Fresh Peach Pie with Butter Crust
My parents have a yard with unbelievably fertile soil that grows whatever fruit they toss at it. Given that their neighborhood used to be warm-climate farm land, the richness of their ground is no surprise.
When I found out I was moving to Minnesota 9 years ago, my first gazillion thoughts centered around the obvious. Frozen tundra. 😖 🌨 My next bazillion thoughts focused on – what else? – food.
Like, where in the world would we get affordable fresh fruits?! And do they even have fresh peaches and berries in MN?
Turns out I was both right and wrong. The Arctic frost situation? That’s for real. Nothing else to be said about that.
But my peach fear was totally made up. We actually get an abundance of all the veggies and fruits here. Not only are the local farmer’s markets amazing, but we get awesome fruits shipped in daily.
Which means I still get to munch on stone fruits every summer. And we still bake up fabulous fresh peach pie. There’s absolutely nothing else like homemade peach pie, loaded with fresh, ripe in-season peaches. This juicy peach pie is double-hugged by the flakiest all-butter crust there ever was.
Picking Perfect peaches
The perfect peach pie begins with perfect peaches. Get the most out of your peaches by looking for these qualities:
Feel: You’ll want plenty of semi-ripe, very sweet peaches. It’s important to use peaches that aren’t overly ripe, since too-ripe fruit breaks down quickly during the baking process and will result in a mushy filling. Go for semi-ripe peaches that are just slightly soft and yields just a bit when pressed near the stem (if you’re not planning to use your peaches right away, buy firmer peaches and let them ripen a bit on your kitchen counter.)
Appearance: Choose peaches that are heavier and larger; they’ll tend to be juicier and sweeter. Vibrant, deep color throughout the surface of peaches indicates fruit that’s been grown under prime conditions and will yield better flavor.
Smell: Go with peaches that not only look great, but smell great. A sweet, peachy aroma indicates the fruit holds delicious flavor within.
If your peaches are firm but you want to use them within a couple of days, simply let them soften to desired ripeness on your kitchen counter. For somewhat faster ripening, you can place them in a closed paper bag at room temperature. Adding a banana in the bag can speed up the process even more.
Once peaches feel slightly tender on top, they’re ripe and can be stored in the fridge to keep them from over-ripening.
If you’re not planning to use firm peaches for more than a couple of days, you can choose to ripen them later without compromising flavor.
About that Perfect Pie Crust
I know I mentioned the flaky all-butter crust in this deal sealer ↑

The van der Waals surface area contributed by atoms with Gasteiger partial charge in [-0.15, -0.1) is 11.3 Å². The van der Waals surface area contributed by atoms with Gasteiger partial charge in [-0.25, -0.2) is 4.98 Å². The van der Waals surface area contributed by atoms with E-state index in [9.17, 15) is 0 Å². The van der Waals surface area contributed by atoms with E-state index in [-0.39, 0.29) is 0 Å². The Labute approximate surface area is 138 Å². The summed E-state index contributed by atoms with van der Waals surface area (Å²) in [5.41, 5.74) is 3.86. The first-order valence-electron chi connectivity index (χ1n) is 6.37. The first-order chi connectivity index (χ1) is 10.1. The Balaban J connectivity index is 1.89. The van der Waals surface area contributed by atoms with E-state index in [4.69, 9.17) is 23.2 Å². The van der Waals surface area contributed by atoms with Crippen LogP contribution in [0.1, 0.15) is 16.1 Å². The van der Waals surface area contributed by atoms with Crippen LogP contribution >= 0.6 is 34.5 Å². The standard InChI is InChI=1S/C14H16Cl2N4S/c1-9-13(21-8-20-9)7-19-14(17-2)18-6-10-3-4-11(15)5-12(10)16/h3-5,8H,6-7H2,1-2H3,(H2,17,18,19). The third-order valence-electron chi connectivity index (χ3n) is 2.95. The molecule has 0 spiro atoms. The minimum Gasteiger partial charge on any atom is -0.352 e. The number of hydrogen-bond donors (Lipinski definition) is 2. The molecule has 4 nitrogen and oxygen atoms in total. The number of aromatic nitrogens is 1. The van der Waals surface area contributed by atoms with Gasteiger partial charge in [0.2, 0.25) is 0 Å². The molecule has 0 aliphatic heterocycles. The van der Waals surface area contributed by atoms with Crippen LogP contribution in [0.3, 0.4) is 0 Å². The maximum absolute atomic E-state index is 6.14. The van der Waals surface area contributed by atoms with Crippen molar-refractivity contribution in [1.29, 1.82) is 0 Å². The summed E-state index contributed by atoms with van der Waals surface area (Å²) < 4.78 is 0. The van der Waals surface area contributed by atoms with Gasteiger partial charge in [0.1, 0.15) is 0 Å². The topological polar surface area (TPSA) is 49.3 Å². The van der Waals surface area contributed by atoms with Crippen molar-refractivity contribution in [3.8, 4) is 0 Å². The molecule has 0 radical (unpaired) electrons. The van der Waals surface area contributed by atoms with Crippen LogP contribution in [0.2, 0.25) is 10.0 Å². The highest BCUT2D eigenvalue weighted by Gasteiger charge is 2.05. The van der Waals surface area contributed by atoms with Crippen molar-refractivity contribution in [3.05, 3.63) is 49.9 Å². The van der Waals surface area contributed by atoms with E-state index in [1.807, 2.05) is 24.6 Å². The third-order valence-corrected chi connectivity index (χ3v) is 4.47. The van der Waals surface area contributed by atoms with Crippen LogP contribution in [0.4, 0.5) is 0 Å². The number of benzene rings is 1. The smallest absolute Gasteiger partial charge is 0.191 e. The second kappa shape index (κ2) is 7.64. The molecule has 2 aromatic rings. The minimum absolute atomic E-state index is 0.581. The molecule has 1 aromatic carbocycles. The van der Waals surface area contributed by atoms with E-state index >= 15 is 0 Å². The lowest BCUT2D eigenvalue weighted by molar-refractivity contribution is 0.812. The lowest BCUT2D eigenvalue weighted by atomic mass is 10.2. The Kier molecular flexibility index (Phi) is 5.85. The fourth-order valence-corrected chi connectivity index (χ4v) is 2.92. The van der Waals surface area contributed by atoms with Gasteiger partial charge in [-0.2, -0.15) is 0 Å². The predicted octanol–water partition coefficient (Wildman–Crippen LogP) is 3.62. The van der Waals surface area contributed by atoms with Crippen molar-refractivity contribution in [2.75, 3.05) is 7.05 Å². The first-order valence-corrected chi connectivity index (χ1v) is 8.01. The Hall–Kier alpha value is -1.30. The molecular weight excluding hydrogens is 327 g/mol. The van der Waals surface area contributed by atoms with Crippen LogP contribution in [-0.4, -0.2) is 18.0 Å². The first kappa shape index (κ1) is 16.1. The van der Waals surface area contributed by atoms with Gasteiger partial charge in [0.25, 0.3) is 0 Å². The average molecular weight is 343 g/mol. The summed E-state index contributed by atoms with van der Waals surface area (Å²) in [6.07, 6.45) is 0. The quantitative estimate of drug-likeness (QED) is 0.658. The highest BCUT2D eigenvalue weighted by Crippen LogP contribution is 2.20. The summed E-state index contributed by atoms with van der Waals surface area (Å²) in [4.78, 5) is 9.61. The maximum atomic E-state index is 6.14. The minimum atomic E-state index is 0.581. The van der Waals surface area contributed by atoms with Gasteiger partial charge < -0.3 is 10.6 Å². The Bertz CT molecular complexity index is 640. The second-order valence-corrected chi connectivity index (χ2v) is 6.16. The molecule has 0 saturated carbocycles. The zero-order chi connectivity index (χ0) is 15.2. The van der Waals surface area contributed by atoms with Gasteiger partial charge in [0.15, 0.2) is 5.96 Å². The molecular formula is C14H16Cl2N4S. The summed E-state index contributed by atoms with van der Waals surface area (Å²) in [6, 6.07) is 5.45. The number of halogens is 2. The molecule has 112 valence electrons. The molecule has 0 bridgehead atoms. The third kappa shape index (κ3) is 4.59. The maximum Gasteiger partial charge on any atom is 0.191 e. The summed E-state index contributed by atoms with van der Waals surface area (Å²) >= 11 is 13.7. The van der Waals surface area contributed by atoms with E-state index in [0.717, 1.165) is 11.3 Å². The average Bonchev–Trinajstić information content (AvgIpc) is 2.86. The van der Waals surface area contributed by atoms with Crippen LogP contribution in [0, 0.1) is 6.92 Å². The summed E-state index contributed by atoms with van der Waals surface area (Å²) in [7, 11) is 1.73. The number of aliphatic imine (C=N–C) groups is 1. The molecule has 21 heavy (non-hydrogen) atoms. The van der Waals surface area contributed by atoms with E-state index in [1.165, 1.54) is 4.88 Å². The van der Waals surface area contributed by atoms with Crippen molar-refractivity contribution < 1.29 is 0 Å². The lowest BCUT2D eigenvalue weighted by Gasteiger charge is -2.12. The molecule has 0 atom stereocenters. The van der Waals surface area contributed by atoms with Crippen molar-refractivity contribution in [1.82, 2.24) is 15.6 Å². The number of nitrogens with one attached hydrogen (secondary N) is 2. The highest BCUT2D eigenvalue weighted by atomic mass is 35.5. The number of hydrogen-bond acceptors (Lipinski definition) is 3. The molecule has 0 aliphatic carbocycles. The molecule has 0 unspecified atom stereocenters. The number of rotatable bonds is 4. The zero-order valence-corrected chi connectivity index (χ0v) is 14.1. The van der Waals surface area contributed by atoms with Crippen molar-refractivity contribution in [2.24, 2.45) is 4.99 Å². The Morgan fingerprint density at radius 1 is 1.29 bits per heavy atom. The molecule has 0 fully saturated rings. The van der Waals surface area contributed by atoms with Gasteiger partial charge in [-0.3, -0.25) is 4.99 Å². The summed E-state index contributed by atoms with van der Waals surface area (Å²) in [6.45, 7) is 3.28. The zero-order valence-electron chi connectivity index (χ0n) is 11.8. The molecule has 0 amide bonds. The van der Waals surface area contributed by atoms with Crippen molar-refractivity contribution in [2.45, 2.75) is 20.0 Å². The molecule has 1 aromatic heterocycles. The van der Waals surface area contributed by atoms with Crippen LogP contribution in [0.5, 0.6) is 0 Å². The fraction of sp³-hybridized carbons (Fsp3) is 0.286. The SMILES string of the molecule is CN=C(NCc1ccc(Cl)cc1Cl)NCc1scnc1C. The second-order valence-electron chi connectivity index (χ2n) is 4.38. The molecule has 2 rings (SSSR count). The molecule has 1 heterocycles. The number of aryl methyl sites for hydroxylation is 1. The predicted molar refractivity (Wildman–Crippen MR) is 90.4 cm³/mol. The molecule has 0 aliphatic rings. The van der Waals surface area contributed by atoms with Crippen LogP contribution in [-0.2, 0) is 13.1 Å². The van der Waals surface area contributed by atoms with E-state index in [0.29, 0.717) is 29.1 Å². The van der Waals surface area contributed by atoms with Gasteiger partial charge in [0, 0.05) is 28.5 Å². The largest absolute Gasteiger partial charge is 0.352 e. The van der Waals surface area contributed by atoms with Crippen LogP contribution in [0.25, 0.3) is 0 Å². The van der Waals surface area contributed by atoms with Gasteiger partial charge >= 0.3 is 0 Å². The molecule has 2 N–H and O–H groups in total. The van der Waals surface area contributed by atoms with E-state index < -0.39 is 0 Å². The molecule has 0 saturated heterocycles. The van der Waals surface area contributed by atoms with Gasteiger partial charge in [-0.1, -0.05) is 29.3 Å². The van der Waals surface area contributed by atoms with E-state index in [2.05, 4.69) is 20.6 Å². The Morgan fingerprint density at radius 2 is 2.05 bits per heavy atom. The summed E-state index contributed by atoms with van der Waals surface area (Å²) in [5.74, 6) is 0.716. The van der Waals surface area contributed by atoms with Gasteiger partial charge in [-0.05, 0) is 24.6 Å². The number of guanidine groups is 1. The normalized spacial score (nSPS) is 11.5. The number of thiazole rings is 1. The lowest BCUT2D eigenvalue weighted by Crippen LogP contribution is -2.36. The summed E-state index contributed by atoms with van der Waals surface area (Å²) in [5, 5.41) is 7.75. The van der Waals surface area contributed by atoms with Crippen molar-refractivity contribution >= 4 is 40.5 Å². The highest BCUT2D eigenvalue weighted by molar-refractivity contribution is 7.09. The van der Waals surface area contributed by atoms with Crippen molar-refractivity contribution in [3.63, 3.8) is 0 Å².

This double crust recipe is what I use in all my pies. I’ve tried a ton of other pie crusts, including store bought stuff in a pinch. (No judgment here, right? 😊)
This pie crust is the real deal. It’s all-butter, wonderfully flaky, and tastes phenomenal. No shortening, no trans-fats, no artificial anything. Not in the crust nor in the peachy filling. Just all-natural goodness.
P.S. This peach pie is unbelievably amazing when warmed up and served à la mode with vanilla ice cream. Or freshly whipped cream.
P.P.S. It’s more than okay to eat peach pie for breakfast.
Try our Now-Famous Apple Pie, too:
Fresh Peach Pie with Flaky Butter Crust
For the dough (double crust):
- 2 ½ cups all purpose flour
- ½ tsp table salt
- 1 cup butter, chilled and diced
- ½ cup very cold ice water
- 1 large egg, lightly beaten
- Dough (make ahead): In a large bowl, combine flour and salt. Cut in butter until mixture resembles coarse crumbs, just until there remains small pea-sized butter chunks in the dough. Gently stir in 1 TB of ice cold water at a time, until mixture starts to hold together. It should be pliable enough to stick together when pinched, but not sticky. Work the dough sparingly, using either pastry cutter or cold fingers. The key is not to overwork the dough (avoid using food processor.) The little chunks of butter should still be visible.
- Chill: Gently form 2 dough balls (1 slightly larger than the other) and wrap well in plastic. Refrigerate at least 1 hour (up to overnight.)
- Preheat: Preheat oven to 450F with rack on second-to-lowest position. Place a large cookie sheet on the rack to heat up.
- Roll: Roll the larger dough ball out to fit bottom/sides of 9-inch pie pan, with bit extra for edges. If dough is firm, you may need to roll it out twice. Place crust in bottom of pie pan. Press evenly into the bottom and up sides of the pan. Press down the edges. Brush bottom crust with some of the beaten egg. Roll the smaller dough ball to fit over top of 9-inch pie pan and set it aside.
- Filling: In a colander, add sliced peaches and sprinkle with lime juice. Toss gently and let juices drain out. In a bowl, combine the sugar, flour, cinnamon, ginger, nutmeg, and salt. Pour mixture over peaches, tossing to coat. Spread peach filling into the pie crust. Dot evenly with butter. Cover with the top pie crust, folding edges under and fluting to seal (or use fork to press down.) Cut about 8 slits on top crust. Brush rest of beaten egg over the top. Sprinkle with desired amount of coarse sugar.
- Bake: Carefully remove the heated cookie sheet from oven. Place pie on sheet and return to rack. Bake 10 minutes at 450F and then reduce to 350F. Bake 30-35 minutes or just until top is golden brown and filling is bubbling (cover loosely with foil if top browns too quickly.)
- Cool: Cool completely at room temp to allow pie filling to set (very important.) Serve chilled or at room temp. Reheat if you want to serve warm.
Did you make this?
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